B-Side came out this month and is part of a continuing collaboration between Bridges, who has immersed himself in soul and other musical genres since breaking onto the scene in 2015, and the trance-rock trio with the unpronounceable name. Cautionary Tale reached the marketplace in 2016. It gets played now and then on radio stations that I listen to, proving that I’m not the only one who finds it worthy. I’d be happy to hear what you think about these recordings. Or about exercising, photography or any damn thing at all. Shit, I’m not particular!

 

130 thoughts on “Scenes That Caught My Eye, Tunes That Caught My Ear

  1. shoreacres December 31, 2021 / 9:39 pm

    As soon as I listened to Khruangbin and Leon Bridges, I was hooked. I hate to say it, but I’d never heard of either, which is especially sad since Khruangbin’s from Houston: my stomping grounds (at least when I stomp).

    It was the music that really caught me. When I began listening to B-Side, I could have been in any 1970s Liberian village where somebody had their boom box playing Kusum beat from Ghana. Khruangbin may depend on other musical influences, but there’s no question that the West African influence is there in B-Side. I love it! and I’m so glad you included it here. I found one of my old favorites, Sweet Talks, on YouTube: the first cut is a favorite. Here’s a snippet of review that made me grin:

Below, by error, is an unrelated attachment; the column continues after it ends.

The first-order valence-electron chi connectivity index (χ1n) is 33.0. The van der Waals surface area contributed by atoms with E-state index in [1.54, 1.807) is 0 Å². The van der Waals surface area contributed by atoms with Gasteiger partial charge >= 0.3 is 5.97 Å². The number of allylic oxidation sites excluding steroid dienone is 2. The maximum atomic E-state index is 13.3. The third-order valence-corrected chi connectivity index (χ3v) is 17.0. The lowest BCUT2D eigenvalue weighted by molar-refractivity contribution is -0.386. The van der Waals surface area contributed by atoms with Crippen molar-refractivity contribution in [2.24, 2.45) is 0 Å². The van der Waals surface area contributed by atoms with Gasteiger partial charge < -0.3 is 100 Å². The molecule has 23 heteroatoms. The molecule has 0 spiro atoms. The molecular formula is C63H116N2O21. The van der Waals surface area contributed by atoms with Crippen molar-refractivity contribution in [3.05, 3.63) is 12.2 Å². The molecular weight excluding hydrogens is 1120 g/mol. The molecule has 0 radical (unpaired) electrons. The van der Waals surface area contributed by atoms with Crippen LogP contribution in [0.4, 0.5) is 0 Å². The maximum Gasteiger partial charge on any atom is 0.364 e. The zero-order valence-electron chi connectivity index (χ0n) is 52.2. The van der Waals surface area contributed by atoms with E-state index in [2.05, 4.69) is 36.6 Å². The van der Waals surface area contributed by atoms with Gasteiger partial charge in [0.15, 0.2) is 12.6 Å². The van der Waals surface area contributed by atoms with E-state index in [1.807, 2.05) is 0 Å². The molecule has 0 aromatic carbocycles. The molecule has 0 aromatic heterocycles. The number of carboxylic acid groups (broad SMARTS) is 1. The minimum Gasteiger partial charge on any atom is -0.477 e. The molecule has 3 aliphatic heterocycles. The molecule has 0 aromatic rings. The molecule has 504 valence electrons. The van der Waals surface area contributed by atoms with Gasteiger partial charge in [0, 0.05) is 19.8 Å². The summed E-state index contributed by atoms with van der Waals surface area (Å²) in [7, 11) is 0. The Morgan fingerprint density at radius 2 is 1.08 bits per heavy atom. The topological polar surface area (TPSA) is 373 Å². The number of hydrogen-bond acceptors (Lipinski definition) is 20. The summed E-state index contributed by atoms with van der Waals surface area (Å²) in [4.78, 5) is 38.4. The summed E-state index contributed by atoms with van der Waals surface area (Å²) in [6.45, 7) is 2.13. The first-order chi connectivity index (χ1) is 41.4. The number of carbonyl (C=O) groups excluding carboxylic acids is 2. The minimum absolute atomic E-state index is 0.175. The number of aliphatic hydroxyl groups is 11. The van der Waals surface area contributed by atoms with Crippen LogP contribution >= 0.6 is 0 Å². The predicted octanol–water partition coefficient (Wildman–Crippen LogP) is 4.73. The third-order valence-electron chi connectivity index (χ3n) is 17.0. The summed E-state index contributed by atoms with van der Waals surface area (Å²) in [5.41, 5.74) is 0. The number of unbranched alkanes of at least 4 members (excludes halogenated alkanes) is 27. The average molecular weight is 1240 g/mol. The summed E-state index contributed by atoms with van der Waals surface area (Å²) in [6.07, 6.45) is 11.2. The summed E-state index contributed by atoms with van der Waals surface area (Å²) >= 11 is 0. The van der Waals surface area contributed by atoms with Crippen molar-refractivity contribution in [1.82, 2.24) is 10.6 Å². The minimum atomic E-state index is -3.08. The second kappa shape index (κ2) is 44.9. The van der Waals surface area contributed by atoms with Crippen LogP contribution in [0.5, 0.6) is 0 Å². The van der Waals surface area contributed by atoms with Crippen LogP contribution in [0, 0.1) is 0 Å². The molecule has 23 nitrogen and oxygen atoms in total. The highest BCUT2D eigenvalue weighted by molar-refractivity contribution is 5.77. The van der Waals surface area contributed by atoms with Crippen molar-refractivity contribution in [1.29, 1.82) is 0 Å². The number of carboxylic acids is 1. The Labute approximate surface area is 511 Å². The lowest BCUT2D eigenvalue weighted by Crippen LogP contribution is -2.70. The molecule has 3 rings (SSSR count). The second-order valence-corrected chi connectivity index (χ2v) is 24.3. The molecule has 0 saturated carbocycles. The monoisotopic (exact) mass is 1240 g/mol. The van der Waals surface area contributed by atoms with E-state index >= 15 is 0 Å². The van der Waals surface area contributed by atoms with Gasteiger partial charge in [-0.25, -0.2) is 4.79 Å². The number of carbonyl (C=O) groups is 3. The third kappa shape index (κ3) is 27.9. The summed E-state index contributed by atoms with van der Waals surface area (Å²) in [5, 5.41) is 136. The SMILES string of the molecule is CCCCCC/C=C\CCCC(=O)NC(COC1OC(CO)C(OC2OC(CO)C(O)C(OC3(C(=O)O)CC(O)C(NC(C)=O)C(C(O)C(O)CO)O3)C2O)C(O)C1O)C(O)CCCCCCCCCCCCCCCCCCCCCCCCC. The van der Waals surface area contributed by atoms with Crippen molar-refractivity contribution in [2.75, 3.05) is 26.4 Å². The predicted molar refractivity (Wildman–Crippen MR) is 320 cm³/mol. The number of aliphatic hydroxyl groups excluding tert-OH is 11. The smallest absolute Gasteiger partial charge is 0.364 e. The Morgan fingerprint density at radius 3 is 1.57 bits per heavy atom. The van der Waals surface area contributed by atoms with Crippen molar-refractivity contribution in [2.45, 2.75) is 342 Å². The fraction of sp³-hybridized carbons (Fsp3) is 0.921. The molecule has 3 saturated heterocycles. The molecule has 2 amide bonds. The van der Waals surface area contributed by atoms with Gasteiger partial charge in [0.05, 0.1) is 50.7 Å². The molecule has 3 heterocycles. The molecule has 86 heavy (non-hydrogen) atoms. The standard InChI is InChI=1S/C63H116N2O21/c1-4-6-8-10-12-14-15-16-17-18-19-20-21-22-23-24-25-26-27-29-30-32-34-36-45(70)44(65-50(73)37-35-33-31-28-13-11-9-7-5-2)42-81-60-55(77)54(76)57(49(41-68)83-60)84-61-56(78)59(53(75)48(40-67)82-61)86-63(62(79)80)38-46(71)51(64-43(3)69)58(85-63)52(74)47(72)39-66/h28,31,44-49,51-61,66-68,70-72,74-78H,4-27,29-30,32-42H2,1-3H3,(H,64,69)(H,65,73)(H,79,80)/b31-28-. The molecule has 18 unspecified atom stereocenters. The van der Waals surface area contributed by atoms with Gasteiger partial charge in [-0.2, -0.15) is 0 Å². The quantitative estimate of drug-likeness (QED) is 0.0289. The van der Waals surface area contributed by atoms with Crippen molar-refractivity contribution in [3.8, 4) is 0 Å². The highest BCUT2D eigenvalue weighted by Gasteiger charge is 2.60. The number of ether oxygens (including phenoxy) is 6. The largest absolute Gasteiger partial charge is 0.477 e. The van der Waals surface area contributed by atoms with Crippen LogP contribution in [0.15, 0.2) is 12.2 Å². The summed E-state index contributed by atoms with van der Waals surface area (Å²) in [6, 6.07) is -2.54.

“The sweet palm wine ductility of 1970s Ghanaian dancefloor highlife mingles here with the Afro-Americana rolling in from next-door Nigeria. “Kyekye Per Aware” is Sweet-Talks-does-Fela.“Oburumankoma” toys with a fanfare trumpet, grins, changes direction, laughs, changes direction again. The highlife keeps things light and fast, the trumpets keep it earthed and funky, and the lead singer has his own version of the funk uh-huh — somewhere between a come-on and an asthmatic cough. Kusum means native, local, in other words, Ghanaian — these men were patriots, and coastal Ghana pervades the album.”